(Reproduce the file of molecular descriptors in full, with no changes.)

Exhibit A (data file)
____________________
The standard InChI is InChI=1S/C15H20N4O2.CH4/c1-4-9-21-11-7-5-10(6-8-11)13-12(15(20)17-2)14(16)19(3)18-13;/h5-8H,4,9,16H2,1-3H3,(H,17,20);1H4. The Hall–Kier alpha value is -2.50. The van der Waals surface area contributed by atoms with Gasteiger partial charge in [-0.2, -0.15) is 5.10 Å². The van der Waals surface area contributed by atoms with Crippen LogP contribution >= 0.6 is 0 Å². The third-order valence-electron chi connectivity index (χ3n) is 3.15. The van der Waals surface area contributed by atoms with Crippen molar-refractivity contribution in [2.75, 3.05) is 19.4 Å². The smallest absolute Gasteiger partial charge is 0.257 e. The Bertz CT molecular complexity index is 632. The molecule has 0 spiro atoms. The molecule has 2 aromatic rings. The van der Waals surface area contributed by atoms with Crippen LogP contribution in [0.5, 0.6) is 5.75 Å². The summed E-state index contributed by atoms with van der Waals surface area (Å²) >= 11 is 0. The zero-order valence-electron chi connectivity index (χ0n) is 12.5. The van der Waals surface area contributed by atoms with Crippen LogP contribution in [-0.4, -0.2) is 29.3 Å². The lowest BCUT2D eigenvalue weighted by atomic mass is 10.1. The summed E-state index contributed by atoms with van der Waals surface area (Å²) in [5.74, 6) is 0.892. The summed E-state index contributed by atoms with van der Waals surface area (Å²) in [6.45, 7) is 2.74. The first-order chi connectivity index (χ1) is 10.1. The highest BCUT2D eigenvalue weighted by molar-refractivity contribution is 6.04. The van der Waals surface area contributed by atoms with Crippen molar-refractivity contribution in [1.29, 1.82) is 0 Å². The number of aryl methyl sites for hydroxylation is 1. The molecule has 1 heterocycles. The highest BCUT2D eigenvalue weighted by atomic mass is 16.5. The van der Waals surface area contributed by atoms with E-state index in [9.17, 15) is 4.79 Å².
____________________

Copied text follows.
The standard InChI is InChI=1S/C15H20N4O2.CH4/c1-4-9-21-11-7-5-10(6-8-11)13-12(15(20)17-2)14(16)19(3)18-13;/h5-8H,4,9,16H2,1-3H3,(H,17,20);1H4. The Hall–Kier alpha value is -2.50. The van der Waals surface area contributed by atoms with Gasteiger partial charge in [-0.2, -0.15) is 5.10 Å². The van der Waals surface area contributed by atoms with Crippen LogP contribution >= 0.6 is 0 Å². The third-order valence-electron chi connectivity index (χ3n) is 3.15. The van der Waals surface area contributed by atoms with Crippen molar-refractivity contribution in [2.75, 3.05) is 19.4 Å². The smallest absolute Gasteiger partial charge is 0.257 e. The Bertz CT molecular complexity index is 632. The molecule has 0 spiro atoms. The molecule has 2 aromatic rings. The van der Waals surface area contributed by atoms with Crippen LogP contribution in [0.5, 0.6) is 5.75 Å². The summed E-state index contributed by atoms with van der Waals surface area (Å²) >= 11 is 0. The zero-order valence-electron chi connectivity index (χ0n) is 12.5. The van der Waals surface area contributed by atoms with Crippen LogP contribution in [-0.4, -0.2) is 29.3 Å². The lowest BCUT2D eigenvalue weighted by atomic mass is 10.1. The summed E-state index contributed by atoms with van der Waals surface area (Å²) in [5.74, 6) is 0.892. The summed E-state index contributed by atoms with van der Waals surface area (Å²) in [6.45, 7) is 2.74. The first-order chi connectivity index (χ1) is 10.1. The highest BCUT2D eigenvalue weighted by molar-refractivity contribution is 6.04. The van der Waals surface area contributed by atoms with Crippen molar-refractivity contribution in [1.29, 1.82) is 0 Å². The number of aryl methyl sites for hydroxylation is 1. The molecule has 1 heterocycles. The highest BCUT2D eigenvalue weighted by atomic mass is 16.5. The van der Waals surface area contributed by atoms with E-state index in [9.17, 15) is 4.79 Å².